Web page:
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Trade namesLexiscan, Rapiscan, others
Other namesCVT-3146, 1-[6-amino-9-[(2R,3R,4S,5R)-3,4-dihydroxy-5-(hydroxymethyl)oxolan-2-yl]purin-2-yl]- N-methylpyrazole-4-carboxamide
  • 2-{4-[(methylamino)carbonyl]- 1H-pyrazol-1-yl}adenosine
Clinical data
Drug classA2A adenosine receptor agonist[1]
Main usesPharmacologic stress testing[2]
Side effectsDizziness, headache, ST segment changes, flushing, shortness of breath, chest pain[1]
  • US: C (Risk not ruled out)
Routes of
External links
License data
Legal status
  • US: ℞-only
  • In general: ℞ (Prescription only)
Chemical and physical data
Molar mass390.360 g·mol−1
3D model (JSmol)
  • CNC(=O)C1=CN(N=C1)C2=NC(=C3C(=N2)N(C=N3)[C@H]4[C@@H]([C@@H]([C@H](O4)CO)O)O)N
  • InChI=1S/C15H18N8O5/c1-17-13(27)6-2-19-23(3-6)15-20-11(16)8-12(21-15)22(5-18-8)14-10(26)9(25)7(4-24)28-14/h2-3,5,7,9-10,14,24-26H,4H2,1H3,(H,17,27)(H2,16,20,21)/t7-,9-,10-,14-/m1/s1 ☒N

Regadenoson, sold under the brand name Lexiscan among others, is a medication used for pharmacologic stress testing.[2] It is used as part of radionuclide myocardial perfusion imaging.[2] It is given by injection into a vein.[2]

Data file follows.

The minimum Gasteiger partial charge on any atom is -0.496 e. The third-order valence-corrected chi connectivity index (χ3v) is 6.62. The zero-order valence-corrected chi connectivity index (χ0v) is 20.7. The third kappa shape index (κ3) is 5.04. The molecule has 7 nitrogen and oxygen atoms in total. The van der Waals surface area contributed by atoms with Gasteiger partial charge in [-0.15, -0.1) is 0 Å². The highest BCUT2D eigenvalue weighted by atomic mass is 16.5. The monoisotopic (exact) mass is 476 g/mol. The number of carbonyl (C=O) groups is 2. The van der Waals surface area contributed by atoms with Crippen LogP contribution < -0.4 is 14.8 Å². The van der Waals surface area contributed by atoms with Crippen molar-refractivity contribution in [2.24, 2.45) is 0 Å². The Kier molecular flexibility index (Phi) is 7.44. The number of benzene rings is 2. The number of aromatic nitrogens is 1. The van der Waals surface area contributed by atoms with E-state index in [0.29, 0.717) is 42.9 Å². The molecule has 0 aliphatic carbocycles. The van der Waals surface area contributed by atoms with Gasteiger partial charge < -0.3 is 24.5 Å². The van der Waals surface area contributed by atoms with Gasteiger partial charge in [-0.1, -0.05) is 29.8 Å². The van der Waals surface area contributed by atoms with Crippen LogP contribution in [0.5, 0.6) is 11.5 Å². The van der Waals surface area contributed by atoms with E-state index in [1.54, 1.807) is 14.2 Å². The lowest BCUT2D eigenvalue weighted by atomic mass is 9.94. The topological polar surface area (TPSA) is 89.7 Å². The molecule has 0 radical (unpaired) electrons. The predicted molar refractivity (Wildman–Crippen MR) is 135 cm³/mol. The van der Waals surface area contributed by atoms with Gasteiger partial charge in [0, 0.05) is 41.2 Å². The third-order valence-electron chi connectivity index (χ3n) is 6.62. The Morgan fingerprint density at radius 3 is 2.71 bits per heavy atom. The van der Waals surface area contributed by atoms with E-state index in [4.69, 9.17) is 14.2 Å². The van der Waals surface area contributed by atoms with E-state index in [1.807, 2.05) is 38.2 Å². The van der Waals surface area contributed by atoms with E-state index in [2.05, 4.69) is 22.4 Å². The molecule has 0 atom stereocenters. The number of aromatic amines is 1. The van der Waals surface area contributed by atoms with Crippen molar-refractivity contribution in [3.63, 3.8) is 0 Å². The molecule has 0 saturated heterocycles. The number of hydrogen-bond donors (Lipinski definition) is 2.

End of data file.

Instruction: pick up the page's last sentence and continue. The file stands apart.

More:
Common side effects include dizziness, headache, ST segment changes, flushing, shortness of breath, and chest pain.[1] Other side effects may include seizures and anaphylaxis.[2] It should not be used in people with low blood pressure or poorly controlled heart failure.[1] It is an A2A adenosine receptor agonist which results in vasodilation of blood vessels to the heart. [1]

Regadenoson was approved for medical use in the United States in 2008 and Europe in 2010.[3][1] In the United States it costs about 270 USD per dose as of 2021.[4]

Medical uses


It is given at a dose of 0.4 mg.[1]


Regadenoson has a 2 to 3 minute biological half-life, as compared with adenosine's 10-second half-life. As a result, regadenoson stress protocols use a single bolus, instead of a 4-6 minute continuous infusion, which was needed with adenosine. Another difference is that adenosine infusion is weight based (140mcg/kg/minute), while with regadenoson, a 0.4 mg/5mL preloaded syringe dose is standard for all weights. Regadenoson stress tests are not affected by the presence of beta blockers, as regadenoson vasodilates via the adenosine pathway without stimulating beta adrenergic receptors.[citation needed]


  1. 1.0 1.1 1.2 1.3 1.4 1.5 1.6 "Rapiscan EPAR". European Medicines Agency. Archived from the original on 11 August 2020. Retrieved 3 May 2020.
  2. 2.0 2.1 2.2 2.3 2.4 "Regadenoson Monograph for Professionals". Archived from the original on 4 March 2021. Retrieved 16 October 2021.
  3. "DailyMed - LEXISCAN- regadenoson injection, solution". Archived from the original on 17 October 2021. Retrieved 16 October 2021.
  4. "Lexiscan Prices, Coupons & Patient Assistance Programs". Retrieved 16 October 2021.

External links

External sites: